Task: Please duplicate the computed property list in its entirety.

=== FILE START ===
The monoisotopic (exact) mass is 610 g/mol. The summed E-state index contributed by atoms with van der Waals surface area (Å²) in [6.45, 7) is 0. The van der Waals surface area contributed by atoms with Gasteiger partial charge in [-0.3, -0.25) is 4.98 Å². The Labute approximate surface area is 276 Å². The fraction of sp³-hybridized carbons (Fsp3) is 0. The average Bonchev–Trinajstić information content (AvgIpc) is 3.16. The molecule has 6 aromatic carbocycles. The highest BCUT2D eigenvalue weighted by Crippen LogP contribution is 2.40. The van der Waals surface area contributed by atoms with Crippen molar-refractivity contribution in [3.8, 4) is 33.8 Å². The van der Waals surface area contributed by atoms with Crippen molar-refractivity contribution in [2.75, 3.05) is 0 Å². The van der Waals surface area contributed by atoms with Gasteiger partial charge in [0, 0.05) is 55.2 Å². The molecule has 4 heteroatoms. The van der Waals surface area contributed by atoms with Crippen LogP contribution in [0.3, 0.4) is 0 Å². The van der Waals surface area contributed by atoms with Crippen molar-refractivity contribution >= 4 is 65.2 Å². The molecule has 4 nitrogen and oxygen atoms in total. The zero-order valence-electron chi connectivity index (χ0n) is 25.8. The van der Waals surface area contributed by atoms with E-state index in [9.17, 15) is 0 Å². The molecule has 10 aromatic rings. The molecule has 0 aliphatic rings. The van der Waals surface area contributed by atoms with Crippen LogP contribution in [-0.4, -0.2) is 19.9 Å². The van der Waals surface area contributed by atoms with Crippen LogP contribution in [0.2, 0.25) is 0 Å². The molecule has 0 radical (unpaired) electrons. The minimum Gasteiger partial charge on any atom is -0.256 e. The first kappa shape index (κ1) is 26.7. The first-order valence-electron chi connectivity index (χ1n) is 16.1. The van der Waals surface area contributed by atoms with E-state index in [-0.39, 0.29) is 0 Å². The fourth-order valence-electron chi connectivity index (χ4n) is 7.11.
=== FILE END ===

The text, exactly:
The monoisotopic (exact) mass is 610 g/mol. The summed E-state index contributed by atoms with van der Waals surface area (Å²) in [6.45, 7) is 0. The van der Waals surface area contributed by atoms with Gasteiger partial charge in [-0.3, -0.25) is 4.98 Å². The Labute approximate surface area is 276 Å². The fraction of sp³-hybridized carbons (Fsp3) is 0. The average Bonchev–Trinajstić information content (AvgIpc) is 3.16. The molecule has 6 aromatic carbocycles. The highest BCUT2D eigenvalue weighted by Crippen LogP contribution is 2.40. The van der Waals surface area contributed by atoms with Crippen molar-refractivity contribution in [3.8, 4) is 33.8 Å². The van der Waals surface area contributed by atoms with Crippen molar-refractivity contribution in [2.75, 3.05) is 0 Å². The van der Waals surface area contributed by atoms with Gasteiger partial charge in [0, 0.05) is 55.2 Å². The molecule has 4 heteroatoms. The van der Waals surface area contributed by atoms with Crippen LogP contribution in [0.3, 0.4) is 0 Å². The van der Waals surface area contributed by atoms with Crippen molar-refractivity contribution >= 4 is 65.2 Å². The molecule has 4 nitrogen and oxygen atoms in total. The zero-order valence-electron chi connectivity index (χ0n) is 25.8. The van der Waals surface area contributed by atoms with E-state index in [9.17, 15) is 0 Å². The molecule has 10 aromatic rings. The molecule has 0 aliphatic rings. The van der Waals surface area contributed by atoms with Crippen LogP contribution in [-0.4, -0.2) is 19.9 Å². The van der Waals surface area contributed by atoms with Crippen LogP contribution in [0.2, 0.25) is 0 Å². The molecule has 0 radical (unpaired) electrons. The minimum Gasteiger partial charge on any atom is -0.256 e. The first kappa shape index (κ1) is 26.7. The first-order valence-electron chi connectivity index (χ1n) is 16.1. The van der Waals surface area contributed by atoms with E-state index in [-0.39, 0.29) is 0 Å². The fourth-order valence-electron chi connectivity index (χ4n) is 7.11.